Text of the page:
At this point they are driving north with only 20 dollars between them and very little gas. There was no food, ice or gas anywhere, and the temperatures soared into the upper 90's, with a heat index over 100. In the car, which had no AC, it was even hotter. It was a miracle the car held together because it was not a reliabl3e car. Finally they heard from someone that there was gas in Meadville L.A. They headed toward Meadville praying the gas and little water they had to drink would last. There was no food. In Meadville, they found a little gas, some ice and food, but they didn't know where to go. Then someone told them of a church in the woods that was offering shelter.
They drove there to find a small one room church situated in the middle of the woods next to a cemetery. There was no one there but another small family who was looking for a place to stay. Whitney described the place as being very spooky. It was a dark place in a heavy wooded area. There were graves all around and nothing else, except the small chapel. In the graveyard there were some open graves, which made the experience much more frightening. They slept that night on the floor of that hot, spooky chapel with mosquitoes eating them alive. They were squatting, as Whitney put it, along with the other family. They used some clothes as pillows, and the hard floor was their bed.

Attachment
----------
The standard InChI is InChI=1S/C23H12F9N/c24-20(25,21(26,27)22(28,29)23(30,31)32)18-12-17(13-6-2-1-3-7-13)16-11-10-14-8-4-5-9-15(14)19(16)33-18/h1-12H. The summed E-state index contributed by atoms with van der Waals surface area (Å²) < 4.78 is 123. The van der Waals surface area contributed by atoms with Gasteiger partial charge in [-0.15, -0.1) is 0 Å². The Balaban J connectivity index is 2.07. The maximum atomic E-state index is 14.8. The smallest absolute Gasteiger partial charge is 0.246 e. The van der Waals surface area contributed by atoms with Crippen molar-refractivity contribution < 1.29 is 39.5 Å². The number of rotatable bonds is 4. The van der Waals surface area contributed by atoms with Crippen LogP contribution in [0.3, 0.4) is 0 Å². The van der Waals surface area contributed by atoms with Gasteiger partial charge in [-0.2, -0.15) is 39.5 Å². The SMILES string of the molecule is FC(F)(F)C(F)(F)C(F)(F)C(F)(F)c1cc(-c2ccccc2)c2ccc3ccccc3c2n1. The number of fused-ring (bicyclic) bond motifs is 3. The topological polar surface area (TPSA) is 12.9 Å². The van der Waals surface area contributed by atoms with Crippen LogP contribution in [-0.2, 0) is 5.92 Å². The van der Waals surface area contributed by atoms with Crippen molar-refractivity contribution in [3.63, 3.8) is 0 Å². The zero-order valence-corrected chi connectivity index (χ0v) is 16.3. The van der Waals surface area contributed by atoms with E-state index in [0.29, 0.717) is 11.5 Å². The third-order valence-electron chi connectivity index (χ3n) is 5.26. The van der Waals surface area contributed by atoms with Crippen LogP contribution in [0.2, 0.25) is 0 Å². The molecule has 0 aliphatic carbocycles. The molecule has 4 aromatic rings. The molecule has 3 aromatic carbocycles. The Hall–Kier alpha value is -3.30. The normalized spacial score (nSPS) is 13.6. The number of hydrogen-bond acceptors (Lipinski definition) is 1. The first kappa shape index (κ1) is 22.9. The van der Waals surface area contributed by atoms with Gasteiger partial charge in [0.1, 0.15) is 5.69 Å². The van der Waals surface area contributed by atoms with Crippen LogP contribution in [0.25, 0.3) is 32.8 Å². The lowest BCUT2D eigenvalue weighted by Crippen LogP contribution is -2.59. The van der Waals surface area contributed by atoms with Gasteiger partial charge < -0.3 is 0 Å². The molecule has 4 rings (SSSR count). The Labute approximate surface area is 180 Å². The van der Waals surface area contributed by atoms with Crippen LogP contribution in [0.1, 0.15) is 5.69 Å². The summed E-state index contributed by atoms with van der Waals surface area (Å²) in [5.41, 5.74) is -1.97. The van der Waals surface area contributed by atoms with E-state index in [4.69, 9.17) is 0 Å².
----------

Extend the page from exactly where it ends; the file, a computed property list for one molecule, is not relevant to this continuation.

The next day, Tuesday, august 30, Th they were itchy, hungry, tired and ready to find some better shelter. That is, Justin and Whitney wanted better shelter. Randy was happy in the woods with the spooky cemetery and the mosquitoes. They convinced him to drive out of the woods and see what the shelter situation was. Finding no hotels or shelters, Randy wanted to go back to the woods. He had dug a nice hole for a toilet, and decided he would make the graveyard his home for a while. He wanted the others to join him. Whitney and Justin wanted to go north to find a better shelter. An argument ensued in which the police took notice of. In other words, Justin and Randy were going to duke it out. The officer got between them and put his hand on Justin. Justin, being a sensitive guy got offended and slapped the officer. Instead of arresting Justin, the officer told him to calm down and talked to him. After hearing both sides of the story, the officer sides with Justin and Whitney that they should go north. At this point, they are hungry from lack of available food, hot, tired from not sleeping well in the spooky woods, and thirsty. If they had a little water, it was warm.